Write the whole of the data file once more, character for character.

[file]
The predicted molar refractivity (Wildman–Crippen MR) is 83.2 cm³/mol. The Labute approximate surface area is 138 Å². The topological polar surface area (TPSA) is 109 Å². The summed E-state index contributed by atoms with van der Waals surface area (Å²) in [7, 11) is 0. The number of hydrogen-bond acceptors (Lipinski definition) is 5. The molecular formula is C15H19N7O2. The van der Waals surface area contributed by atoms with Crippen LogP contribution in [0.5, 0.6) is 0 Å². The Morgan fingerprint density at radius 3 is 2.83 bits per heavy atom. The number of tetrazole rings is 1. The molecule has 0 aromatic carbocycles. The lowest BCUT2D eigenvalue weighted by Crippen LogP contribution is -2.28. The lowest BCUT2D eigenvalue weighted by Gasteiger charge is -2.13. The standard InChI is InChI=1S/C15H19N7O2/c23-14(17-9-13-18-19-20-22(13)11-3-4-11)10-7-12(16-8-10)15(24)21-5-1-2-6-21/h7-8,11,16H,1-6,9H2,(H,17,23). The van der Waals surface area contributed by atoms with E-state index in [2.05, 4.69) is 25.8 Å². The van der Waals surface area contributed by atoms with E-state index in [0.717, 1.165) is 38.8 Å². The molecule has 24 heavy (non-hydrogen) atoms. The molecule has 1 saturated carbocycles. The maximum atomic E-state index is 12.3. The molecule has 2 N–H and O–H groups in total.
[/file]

The predicted molar refractivity (Wildman–Crippen MR) is 83.2 cm³/mol. The Labute approximate surface area is 138 Å². The topological polar surface area (TPSA) is 109 Å². The summed E-state index contributed by atoms with van der Waals surface area (Å²) in [7, 11) is 0. The number of hydrogen-bond acceptors (Lipinski definition) is 5. The molecular formula is C15H19N7O2. The van der Waals surface area contributed by atoms with Crippen LogP contribution in [0.5, 0.6) is 0 Å². The Morgan fingerprint density at radius 3 is 2.83 bits per heavy atom. The number of tetrazole rings is 1. The molecule has 0 aromatic carbocycles. The lowest BCUT2D eigenvalue weighted by Crippen LogP contribution is -2.28. The lowest BCUT2D eigenvalue weighted by Gasteiger charge is -2.13. The standard InChI is InChI=1S/C15H19N7O2/c23-14(17-9-13-18-19-20-22(13)11-3-4-11)10-7-12(16-8-10)15(24)21-5-1-2-6-21/h7-8,11,16H,1-6,9H2,(H,17,23). The van der Waals surface area contributed by atoms with E-state index in [2.05, 4.69) is 25.8 Å². The van der Waals surface area contributed by atoms with E-state index in [0.717, 1.165) is 38.8 Å². The molecule has 24 heavy (non-hydrogen) atoms. The molecule has 1 saturated carbocycles. The maximum atomic E-state index is 12.3. The molecule has 2 N–H and O–H groups in total.